Elliott Bales and Nehassaiu deGannes in Studio Theatre’s “Kings” — Photo: C. Stanley Photography
Sarah Burgess’ dark comedy Kings makes a snappy addition to the growing canon of fiction that pulls back the curtain on how the sausage gets stuffed in Washington, D.C. The play, which originally debuted last February at New York’s Public Theater, would seem smart and insightful just based on Burgess’ writing, even if the plot didn’t also presage the midterm victories of outsider candidates like Alexandria Ocasio-Cortez and Kyrsten Sinema. Yet the story’s prescience is matched at Studio Theatre by a cast and pacing that are tight as a drum.
Joining the likes of Veep and Vice in depicting the mightiest halls of government as lava pits crawling with vipers, Kings (), tautly directed by Marti Lyons, spins its own credible version of down-and-dirty politics. Set amongst the lobbyists whose deep-pocketed clients influence, and in some cases dictate, public policy, the characters stalk the halls of conference hotels and fundraising retreats.
The play’s central character, newly elected Congresswoman Sydney Millsap (Nehassaiu deGannes), even meets with a lobbyist at a Northern Virginia Chili’s, but that’s because Millsap does things differently. The first woman and first person of color to represent Texas’ 24th District, as she’s constantly reminded, Millsap is new to D.C. and to politics, and unversed in the slippery tactics of lobbyists like Kate (Kelly McCrann).
But the congresswoman catches on quick. She has to think fast on her feet to stay steps ahead of the adversaries and allies, often indistinguishable, who would try to dictate her policies.
The cast — rounded out by Laura C. Harris as Kate’s venal lobbyist pal Lauren, who happens to be lesbian, and Elliott Bales as the senior senator from Texas, John McDowell — are fast on their feet as well. In each scene, many of which boil down to honey-dripping duels pitting Millsap against Kate, Lauren, or McDowell, the combatants switch on a dime from offense to defense and back again, with the actors never missing a beat.
Neither do the helpful hands who switch up scenic designer Luciana Stecconi’s handsome sets as they shift from that Chili’s to a Vail resort to a lobbyist-owned townhouse in Alexandria. Burgess, a native of Alexandria, captures the landscape and lingo of those creatures who roam the Hill and grease each other up over beers at Bullfeathers.
(L-R) Elliott Bales, Kelly McCrann, and Laura C. Harris — Photo: C. Stanley Photography
The script’s wit and plotting are pleasingly precise, probing corruption on every side of a Congress that’s starkly divided by party but not by their susceptibility to special interest dollars. While Kate promotes a portfolio of medical associations, Lauren reps banking and finance interests, and McDowell simply looks out for himself.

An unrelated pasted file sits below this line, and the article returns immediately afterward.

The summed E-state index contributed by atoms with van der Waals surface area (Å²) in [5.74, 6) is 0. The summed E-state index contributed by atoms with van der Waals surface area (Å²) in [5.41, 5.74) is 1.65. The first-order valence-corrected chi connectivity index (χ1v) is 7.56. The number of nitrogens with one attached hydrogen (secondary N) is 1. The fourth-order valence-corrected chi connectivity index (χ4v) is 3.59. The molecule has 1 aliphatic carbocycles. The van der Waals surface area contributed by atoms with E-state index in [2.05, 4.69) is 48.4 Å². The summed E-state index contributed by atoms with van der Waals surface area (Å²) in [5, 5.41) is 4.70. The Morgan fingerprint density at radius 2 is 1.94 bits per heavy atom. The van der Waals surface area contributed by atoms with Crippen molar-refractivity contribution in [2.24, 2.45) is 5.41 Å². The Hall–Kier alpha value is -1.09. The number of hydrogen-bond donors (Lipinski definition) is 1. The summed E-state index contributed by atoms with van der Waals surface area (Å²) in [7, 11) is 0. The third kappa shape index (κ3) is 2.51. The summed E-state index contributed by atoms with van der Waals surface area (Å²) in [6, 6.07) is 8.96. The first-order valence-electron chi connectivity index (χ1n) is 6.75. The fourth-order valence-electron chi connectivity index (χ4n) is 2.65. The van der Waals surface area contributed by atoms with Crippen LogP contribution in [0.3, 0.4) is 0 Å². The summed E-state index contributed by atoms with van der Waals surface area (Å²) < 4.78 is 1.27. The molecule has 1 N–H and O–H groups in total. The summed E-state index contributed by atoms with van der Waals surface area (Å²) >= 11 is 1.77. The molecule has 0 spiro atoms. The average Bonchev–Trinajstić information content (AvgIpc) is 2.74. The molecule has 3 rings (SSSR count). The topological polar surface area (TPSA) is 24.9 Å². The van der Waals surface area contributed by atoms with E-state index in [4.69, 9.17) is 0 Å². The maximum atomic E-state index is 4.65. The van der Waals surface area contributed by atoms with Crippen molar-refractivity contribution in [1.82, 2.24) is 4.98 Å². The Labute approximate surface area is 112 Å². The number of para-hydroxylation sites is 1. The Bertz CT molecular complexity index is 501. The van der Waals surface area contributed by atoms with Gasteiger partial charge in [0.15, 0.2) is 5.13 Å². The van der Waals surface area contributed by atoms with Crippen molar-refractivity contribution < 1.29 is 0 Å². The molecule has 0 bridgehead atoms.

Only Congresswoman Millsap represents any genuine ideals about fair governance, and the play doesn’t go easy on her by any means. Through her rapid education in the cutthroat nature of D.C. politics, Kings relays a moving human story about what pitfalls await anyone who dares enter the Capitol feeling precious about their principles.
Thankfully, as played by deGannes, Millsap is none too precious herself. The newbie politician has a disarming habit of using bluntness to unmask people’s hidden motives, and she’s good at it. In deGannes’ turn, Millsap isn’t just tenacious but she’s crafty — without seeming calculating like either Kate or Lauren.
Nehassaiu deGannes — Photo: C. Stanley Photography
McCrann’s well-rounded performance as Kate does locate a pocket of genuine hope and altruism in the lobbying vet’s depleted moral makeup. Labeled derisively as the queen of medical associations for her clientele of podiatrists, ophthalmologists, and drug purveyors, Kate seems capable of putting those interests aside for a cause that might not be driven by making her clients richer.
She’s a character of a real-life sort talked about so often on cable news panels these days: the wayward political soul who just maybe with the right persuasion can be relied upon to put principle before profit, altruism before avarice, the people before the powerful. Beneath the cynicism, double-crosses, and biting repartee, Kings dares to dream that it’s not too late for Kate to do good, or for all those who believe an outsider can make a difference in Washington.
Kings runs through January 1, at the Studio Theatre, 1501 14th St. NW. Tickets are $20 to $55. Call 202-332-3300 or visit StudioTheatre.org.
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André Hereford covers arts and entertainment for Metro Weekly. He can be reached at email@example.com. Follow him on Twitter at @here4andre.
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